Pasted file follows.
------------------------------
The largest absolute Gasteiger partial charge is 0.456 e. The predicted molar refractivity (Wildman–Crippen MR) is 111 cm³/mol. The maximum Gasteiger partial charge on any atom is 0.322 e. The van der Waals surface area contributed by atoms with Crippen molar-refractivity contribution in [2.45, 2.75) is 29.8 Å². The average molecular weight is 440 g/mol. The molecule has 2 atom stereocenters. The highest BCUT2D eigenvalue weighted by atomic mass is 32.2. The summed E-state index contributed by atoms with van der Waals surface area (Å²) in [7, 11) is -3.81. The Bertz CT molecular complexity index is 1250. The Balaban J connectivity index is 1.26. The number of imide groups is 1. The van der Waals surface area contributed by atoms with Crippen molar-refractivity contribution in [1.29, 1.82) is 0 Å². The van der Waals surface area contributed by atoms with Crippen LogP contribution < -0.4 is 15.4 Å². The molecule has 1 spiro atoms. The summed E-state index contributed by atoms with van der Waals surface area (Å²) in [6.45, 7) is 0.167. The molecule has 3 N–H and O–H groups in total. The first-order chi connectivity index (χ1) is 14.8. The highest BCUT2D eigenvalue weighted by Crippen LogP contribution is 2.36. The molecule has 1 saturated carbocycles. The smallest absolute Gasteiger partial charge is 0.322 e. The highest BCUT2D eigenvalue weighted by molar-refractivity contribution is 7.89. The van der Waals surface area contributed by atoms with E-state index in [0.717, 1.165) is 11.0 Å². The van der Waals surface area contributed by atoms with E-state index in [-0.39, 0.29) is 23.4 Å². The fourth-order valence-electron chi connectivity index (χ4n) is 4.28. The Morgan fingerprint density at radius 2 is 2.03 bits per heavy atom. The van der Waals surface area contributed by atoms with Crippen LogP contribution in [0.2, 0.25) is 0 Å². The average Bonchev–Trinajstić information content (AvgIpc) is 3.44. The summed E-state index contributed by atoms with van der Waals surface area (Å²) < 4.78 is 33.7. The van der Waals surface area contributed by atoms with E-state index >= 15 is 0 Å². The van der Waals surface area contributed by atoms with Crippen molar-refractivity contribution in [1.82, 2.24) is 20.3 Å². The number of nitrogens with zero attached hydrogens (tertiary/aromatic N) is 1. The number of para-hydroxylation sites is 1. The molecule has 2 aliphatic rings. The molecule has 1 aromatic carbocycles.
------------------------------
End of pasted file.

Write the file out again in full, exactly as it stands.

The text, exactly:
The largest absolute Gasteiger partial charge is 0.456 e. The predicted molar refractivity (Wildman–Crippen MR) is 111 cm³/mol. The maximum Gasteiger partial charge on any atom is 0.322 e. The van der Waals surface area contributed by atoms with Crippen molar-refractivity contribution in [2.45, 2.75) is 29.8 Å². The average molecular weight is 440 g/mol. The molecule has 2 atom stereocenters. The highest BCUT2D eigenvalue weighted by atomic mass is 32.2. The summed E-state index contributed by atoms with van der Waals surface area (Å²) in [7, 11) is -3.81. The Bertz CT molecular complexity index is 1250. The Balaban J connectivity index is 1.26. The number of imide groups is 1. The van der Waals surface area contributed by atoms with Crippen molar-refractivity contribution in [1.29, 1.82) is 0 Å². The van der Waals surface area contributed by atoms with Crippen LogP contribution < -0.4 is 15.4 Å². The molecule has 1 spiro atoms. The summed E-state index contributed by atoms with van der Waals surface area (Å²) in [6.45, 7) is 0.167. The molecule has 3 N–H and O–H groups in total. The first-order chi connectivity index (χ1) is 14.8. The highest BCUT2D eigenvalue weighted by Crippen LogP contribution is 2.36. The molecule has 1 saturated carbocycles. The smallest absolute Gasteiger partial charge is 0.322 e. The highest BCUT2D eigenvalue weighted by molar-refractivity contribution is 7.89. The van der Waals surface area contributed by atoms with E-state index in [0.717, 1.165) is 11.0 Å². The van der Waals surface area contributed by atoms with E-state index in [-0.39, 0.29) is 23.4 Å². The fourth-order valence-electron chi connectivity index (χ4n) is 4.28. The Morgan fingerprint density at radius 2 is 2.03 bits per heavy atom. The van der Waals surface area contributed by atoms with Crippen LogP contribution in [0.2, 0.25) is 0 Å². The average Bonchev–Trinajstić information content (AvgIpc) is 3.44. The summed E-state index contributed by atoms with van der Waals surface area (Å²) < 4.78 is 33.7. The van der Waals surface area contributed by atoms with E-state index >= 15 is 0 Å². The van der Waals surface area contributed by atoms with Crippen molar-refractivity contribution in [1.82, 2.24) is 20.3 Å². The number of nitrogens with zero attached hydrogens (tertiary/aromatic N) is 1. The number of para-hydroxylation sites is 1. The molecule has 2 aliphatic rings. The molecule has 1 aromatic carbocycles.